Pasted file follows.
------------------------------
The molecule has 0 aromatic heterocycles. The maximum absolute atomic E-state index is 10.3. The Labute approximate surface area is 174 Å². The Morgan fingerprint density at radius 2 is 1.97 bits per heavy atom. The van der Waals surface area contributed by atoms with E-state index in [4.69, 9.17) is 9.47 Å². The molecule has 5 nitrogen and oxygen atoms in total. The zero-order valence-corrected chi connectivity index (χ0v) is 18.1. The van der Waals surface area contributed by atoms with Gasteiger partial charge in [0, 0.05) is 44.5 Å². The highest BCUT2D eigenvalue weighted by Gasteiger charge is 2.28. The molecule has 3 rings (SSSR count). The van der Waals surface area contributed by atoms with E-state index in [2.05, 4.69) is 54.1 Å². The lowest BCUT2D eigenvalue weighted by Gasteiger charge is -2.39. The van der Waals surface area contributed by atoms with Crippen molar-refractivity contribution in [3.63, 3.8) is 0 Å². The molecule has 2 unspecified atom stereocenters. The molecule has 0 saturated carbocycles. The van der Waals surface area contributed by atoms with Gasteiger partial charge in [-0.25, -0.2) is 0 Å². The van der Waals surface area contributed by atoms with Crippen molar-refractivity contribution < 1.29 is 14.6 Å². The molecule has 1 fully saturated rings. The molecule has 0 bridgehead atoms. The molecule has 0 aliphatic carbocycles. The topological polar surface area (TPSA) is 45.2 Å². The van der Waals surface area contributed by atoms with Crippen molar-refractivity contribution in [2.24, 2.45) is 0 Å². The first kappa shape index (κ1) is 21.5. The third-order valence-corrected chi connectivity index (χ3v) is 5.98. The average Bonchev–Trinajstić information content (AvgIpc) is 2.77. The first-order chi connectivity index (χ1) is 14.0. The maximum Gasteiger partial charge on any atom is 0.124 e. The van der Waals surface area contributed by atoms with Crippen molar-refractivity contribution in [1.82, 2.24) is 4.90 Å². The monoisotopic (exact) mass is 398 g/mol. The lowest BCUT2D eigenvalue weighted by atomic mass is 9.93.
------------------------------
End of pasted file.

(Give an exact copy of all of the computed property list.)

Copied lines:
The molecule has 0 aromatic heterocycles. The maximum absolute atomic E-state index is 10.3. The Labute approximate surface area is 174 Å². The Morgan fingerprint density at radius 2 is 1.97 bits per heavy atom. The van der Waals surface area contributed by atoms with E-state index in [4.69, 9.17) is 9.47 Å². The molecule has 5 nitrogen and oxygen atoms in total. The zero-order valence-corrected chi connectivity index (χ0v) is 18.1. The van der Waals surface area contributed by atoms with Gasteiger partial charge in [0, 0.05) is 44.5 Å². The highest BCUT2D eigenvalue weighted by Gasteiger charge is 2.28. The molecule has 3 rings (SSSR count). The van der Waals surface area contributed by atoms with E-state index in [2.05, 4.69) is 54.1 Å². The lowest BCUT2D eigenvalue weighted by Gasteiger charge is -2.39. The van der Waals surface area contributed by atoms with Crippen molar-refractivity contribution in [3.63, 3.8) is 0 Å². The molecule has 2 unspecified atom stereocenters. The molecule has 0 saturated carbocycles. The van der Waals surface area contributed by atoms with Gasteiger partial charge in [-0.25, -0.2) is 0 Å². The van der Waals surface area contributed by atoms with Crippen molar-refractivity contribution < 1.29 is 14.6 Å². The molecule has 1 fully saturated rings. The molecule has 0 bridgehead atoms. The molecule has 0 aliphatic carbocycles. The topological polar surface area (TPSA) is 45.2 Å². The van der Waals surface area contributed by atoms with Crippen molar-refractivity contribution in [2.24, 2.45) is 0 Å². The first kappa shape index (κ1) is 21.5. The third-order valence-corrected chi connectivity index (χ3v) is 5.98. The average Bonchev–Trinajstić information content (AvgIpc) is 2.77. The first-order chi connectivity index (χ1) is 14.0. The maximum Gasteiger partial charge on any atom is 0.124 e. The van der Waals surface area contributed by atoms with Crippen molar-refractivity contribution in [1.82, 2.24) is 4.90 Å². The monoisotopic (exact) mass is 398 g/mol. The lowest BCUT2D eigenvalue weighted by atomic mass is 9.93.